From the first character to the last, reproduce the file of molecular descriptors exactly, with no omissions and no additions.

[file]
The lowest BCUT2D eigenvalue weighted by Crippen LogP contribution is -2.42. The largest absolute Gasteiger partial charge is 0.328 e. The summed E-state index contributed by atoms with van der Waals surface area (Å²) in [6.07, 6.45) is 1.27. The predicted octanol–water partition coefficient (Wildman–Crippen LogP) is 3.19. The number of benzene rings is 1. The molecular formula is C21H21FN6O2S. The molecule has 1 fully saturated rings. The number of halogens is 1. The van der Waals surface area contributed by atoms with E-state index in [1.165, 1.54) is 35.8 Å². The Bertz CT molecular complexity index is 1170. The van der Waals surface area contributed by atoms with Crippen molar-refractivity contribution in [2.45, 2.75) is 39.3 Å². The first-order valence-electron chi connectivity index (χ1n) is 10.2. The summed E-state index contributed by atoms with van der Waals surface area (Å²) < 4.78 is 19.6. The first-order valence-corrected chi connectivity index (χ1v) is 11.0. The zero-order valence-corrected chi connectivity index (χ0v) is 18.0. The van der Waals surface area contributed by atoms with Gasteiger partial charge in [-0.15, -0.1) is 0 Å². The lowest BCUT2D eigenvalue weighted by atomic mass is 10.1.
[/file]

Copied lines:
The lowest BCUT2D eigenvalue weighted by Crippen LogP contribution is -2.42. The largest absolute Gasteiger partial charge is 0.328 e. The summed E-state index contributed by atoms with van der Waals surface area (Å²) in [6.07, 6.45) is 1.27. The predicted octanol–water partition coefficient (Wildman–Crippen LogP) is 3.19. The number of benzene rings is 1. The molecular formula is C21H21FN6O2S. The molecule has 1 fully saturated rings. The number of halogens is 1. The van der Waals surface area contributed by atoms with E-state index in [1.165, 1.54) is 35.8 Å². The Bertz CT molecular complexity index is 1170. The van der Waals surface area contributed by atoms with Crippen molar-refractivity contribution in [2.45, 2.75) is 39.3 Å². The first-order valence-electron chi connectivity index (χ1n) is 10.2. The summed E-state index contributed by atoms with van der Waals surface area (Å²) < 4.78 is 19.6. The first-order valence-corrected chi connectivity index (χ1v) is 11.0. The zero-order valence-corrected chi connectivity index (χ0v) is 18.0. The van der Waals surface area contributed by atoms with Gasteiger partial charge in [-0.15, -0.1) is 0 Å². The lowest BCUT2D eigenvalue weighted by atomic mass is 10.1.